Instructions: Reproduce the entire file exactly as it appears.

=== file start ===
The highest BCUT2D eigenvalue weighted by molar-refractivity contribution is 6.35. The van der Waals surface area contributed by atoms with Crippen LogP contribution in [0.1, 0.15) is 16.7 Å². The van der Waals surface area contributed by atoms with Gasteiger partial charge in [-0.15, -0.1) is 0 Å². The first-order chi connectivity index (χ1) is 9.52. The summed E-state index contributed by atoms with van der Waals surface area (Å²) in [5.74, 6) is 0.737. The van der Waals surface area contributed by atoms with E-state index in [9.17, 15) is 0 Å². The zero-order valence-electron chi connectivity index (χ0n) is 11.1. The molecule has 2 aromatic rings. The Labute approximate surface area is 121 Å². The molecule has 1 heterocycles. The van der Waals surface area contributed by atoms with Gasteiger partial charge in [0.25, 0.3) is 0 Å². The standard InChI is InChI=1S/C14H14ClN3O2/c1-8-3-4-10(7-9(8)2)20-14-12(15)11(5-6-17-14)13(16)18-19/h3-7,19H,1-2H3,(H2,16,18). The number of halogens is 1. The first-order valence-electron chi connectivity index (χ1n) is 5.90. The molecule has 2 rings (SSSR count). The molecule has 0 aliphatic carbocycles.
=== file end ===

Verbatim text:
The highest BCUT2D eigenvalue weighted by molar-refractivity contribution is 6.35. The van der Waals surface area contributed by atoms with Crippen LogP contribution in [0.1, 0.15) is 16.7 Å². The van der Waals surface area contributed by atoms with Gasteiger partial charge in [-0.15, -0.1) is 0 Å². The first-order chi connectivity index (χ1) is 9.52. The summed E-state index contributed by atoms with van der Waals surface area (Å²) in [5.74, 6) is 0.737. The van der Waals surface area contributed by atoms with E-state index in [9.17, 15) is 0 Å². The zero-order valence-electron chi connectivity index (χ0n) is 11.1. The molecule has 2 aromatic rings. The Labute approximate surface area is 121 Å². The molecule has 1 heterocycles. The van der Waals surface area contributed by atoms with Gasteiger partial charge in [0.25, 0.3) is 0 Å². The standard InChI is InChI=1S/C14H14ClN3O2/c1-8-3-4-10(7-9(8)2)20-14-12(15)11(5-6-17-14)13(16)18-19/h3-7,19H,1-2H3,(H2,16,18). The number of halogens is 1. The first-order valence-electron chi connectivity index (χ1n) is 5.90. The molecule has 2 rings (SSSR count). The molecule has 0 aliphatic carbocycles.